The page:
Judge closes court hearing for boy who allegedly killed dog near Carbondale

The Aspen Times: A judge ordered a closed hearing Wednesday for a 13-year-old boy who made his second appearance in Garfield County Court associated with allegations he shot a dog to death on the private property of a family outside of Carbondale in January.

District Judge Paul Metzger said it would be in the “best interest” of the juvenile to prevent members of the public, including the media, from attending the hearing.

His decision came after public defender Elise Myer, the defendant’s counsel, renewed her motion to close the court to parties not directly associated with the case. Myer sought the same consideration at the defendant’s first court appearance related to the dog-killing Feb. 14, but Metzger kept the hearing open to the public at that time.

“I’d just like to say for a variety of reasons, I felt that an open and transparent hearing at that time would be appropriate,” Metzger said. But for the purposes of Wednesday’s hearing, the judge said he would keep it closed.

Myer referred to a Colorado statute pertaining to public access to juvenile criminal court proceedings, which states: “The general public shall not be excluded unless the court determines that it is in the best interest of the child or of the community to exclude the general public, and, in such event, the court shall admit only such persons as have an interest in the case or the work of the court, including persons whom the district attorney, the county or city attorney, the child, or the parents, guardian, or other custodian of the child wish to be present.”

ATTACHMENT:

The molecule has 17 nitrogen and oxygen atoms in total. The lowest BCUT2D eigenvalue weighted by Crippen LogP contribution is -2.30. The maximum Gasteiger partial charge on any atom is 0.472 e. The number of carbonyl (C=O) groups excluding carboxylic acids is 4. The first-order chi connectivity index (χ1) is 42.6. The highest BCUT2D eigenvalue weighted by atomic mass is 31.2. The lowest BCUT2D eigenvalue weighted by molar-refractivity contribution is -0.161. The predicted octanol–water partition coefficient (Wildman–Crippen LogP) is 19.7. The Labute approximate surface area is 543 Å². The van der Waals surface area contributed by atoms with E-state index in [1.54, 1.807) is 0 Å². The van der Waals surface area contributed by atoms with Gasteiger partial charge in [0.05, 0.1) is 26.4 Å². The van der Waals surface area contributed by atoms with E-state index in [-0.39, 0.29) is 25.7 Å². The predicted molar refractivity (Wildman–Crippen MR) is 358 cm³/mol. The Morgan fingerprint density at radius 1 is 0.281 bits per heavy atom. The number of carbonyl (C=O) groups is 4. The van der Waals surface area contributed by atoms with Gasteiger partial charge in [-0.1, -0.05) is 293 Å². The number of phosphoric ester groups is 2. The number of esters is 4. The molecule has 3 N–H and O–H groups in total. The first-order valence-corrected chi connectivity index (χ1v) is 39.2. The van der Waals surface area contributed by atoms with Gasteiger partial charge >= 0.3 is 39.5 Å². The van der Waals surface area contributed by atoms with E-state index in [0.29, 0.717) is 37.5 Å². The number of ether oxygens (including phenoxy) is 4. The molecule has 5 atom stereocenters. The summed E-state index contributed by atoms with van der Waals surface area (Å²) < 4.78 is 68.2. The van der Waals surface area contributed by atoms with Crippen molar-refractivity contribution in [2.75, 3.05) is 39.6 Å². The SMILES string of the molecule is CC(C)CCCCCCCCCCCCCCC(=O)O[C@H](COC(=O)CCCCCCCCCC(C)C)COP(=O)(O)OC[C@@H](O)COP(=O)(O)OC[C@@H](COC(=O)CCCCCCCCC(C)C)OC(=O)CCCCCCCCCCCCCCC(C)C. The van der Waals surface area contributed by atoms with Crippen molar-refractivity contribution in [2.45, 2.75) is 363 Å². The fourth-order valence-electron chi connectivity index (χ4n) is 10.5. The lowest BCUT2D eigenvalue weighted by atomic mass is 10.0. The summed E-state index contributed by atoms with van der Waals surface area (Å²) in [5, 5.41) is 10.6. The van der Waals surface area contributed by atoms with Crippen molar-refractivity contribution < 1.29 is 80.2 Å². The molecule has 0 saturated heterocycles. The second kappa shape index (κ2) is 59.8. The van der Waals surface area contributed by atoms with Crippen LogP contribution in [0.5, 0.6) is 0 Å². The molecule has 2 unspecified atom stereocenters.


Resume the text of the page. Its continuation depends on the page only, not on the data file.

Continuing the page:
The Aspen Times contested the decision, providing Metzger, Myer and prosecutor Tony Hershey with copies of a Colorado Supreme Court order from February 2013 reversing a lower court’s decision to close a preliminary hearing for Austin Reed Sigg, who was 17 years old at the time. The high court said the judge closed the hearing without making “specific findings demonstrating a substantial probability that the defendant’s right to a fair trial will be prejudiced by publicity that closure would prevent and that reasonable alternatives to closure cannot adequately protect the defendant’s fair trial rights.”

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